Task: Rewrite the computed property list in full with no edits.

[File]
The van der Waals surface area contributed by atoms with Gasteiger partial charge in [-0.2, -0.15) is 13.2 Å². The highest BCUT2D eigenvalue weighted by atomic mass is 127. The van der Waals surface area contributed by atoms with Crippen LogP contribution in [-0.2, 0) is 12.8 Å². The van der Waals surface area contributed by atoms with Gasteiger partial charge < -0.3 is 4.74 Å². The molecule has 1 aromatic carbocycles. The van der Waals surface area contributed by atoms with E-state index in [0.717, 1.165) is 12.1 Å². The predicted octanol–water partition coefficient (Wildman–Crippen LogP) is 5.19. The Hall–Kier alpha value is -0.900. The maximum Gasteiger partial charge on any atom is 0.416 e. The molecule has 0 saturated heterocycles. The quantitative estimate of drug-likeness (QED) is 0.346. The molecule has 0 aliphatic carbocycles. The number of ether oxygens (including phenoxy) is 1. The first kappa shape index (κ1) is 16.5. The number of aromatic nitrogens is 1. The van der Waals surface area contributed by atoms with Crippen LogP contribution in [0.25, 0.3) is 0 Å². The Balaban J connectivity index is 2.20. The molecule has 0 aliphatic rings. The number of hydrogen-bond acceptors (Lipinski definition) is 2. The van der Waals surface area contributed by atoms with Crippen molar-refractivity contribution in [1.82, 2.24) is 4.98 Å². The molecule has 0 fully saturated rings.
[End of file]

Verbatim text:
The van der Waals surface area contributed by atoms with Gasteiger partial charge in [-0.2, -0.15) is 13.2 Å². The highest BCUT2D eigenvalue weighted by atomic mass is 127. The van der Waals surface area contributed by atoms with Crippen LogP contribution in [-0.2, 0) is 12.8 Å². The van der Waals surface area contributed by atoms with Gasteiger partial charge < -0.3 is 4.74 Å². The molecule has 1 aromatic carbocycles. The van der Waals surface area contributed by atoms with E-state index in [0.717, 1.165) is 12.1 Å². The predicted octanol–water partition coefficient (Wildman–Crippen LogP) is 5.19. The Hall–Kier alpha value is -0.900. The maximum Gasteiger partial charge on any atom is 0.416 e. The molecule has 0 saturated heterocycles. The quantitative estimate of drug-likeness (QED) is 0.346. The molecule has 0 aliphatic carbocycles. The number of ether oxygens (including phenoxy) is 1. The first kappa shape index (κ1) is 16.5. The number of aromatic nitrogens is 1. The van der Waals surface area contributed by atoms with Crippen LogP contribution in [0.25, 0.3) is 0 Å². The Balaban J connectivity index is 2.20. The molecule has 0 aliphatic rings. The number of hydrogen-bond acceptors (Lipinski definition) is 2. The van der Waals surface area contributed by atoms with Crippen molar-refractivity contribution in [1.82, 2.24) is 4.98 Å². The molecule has 0 fully saturated rings.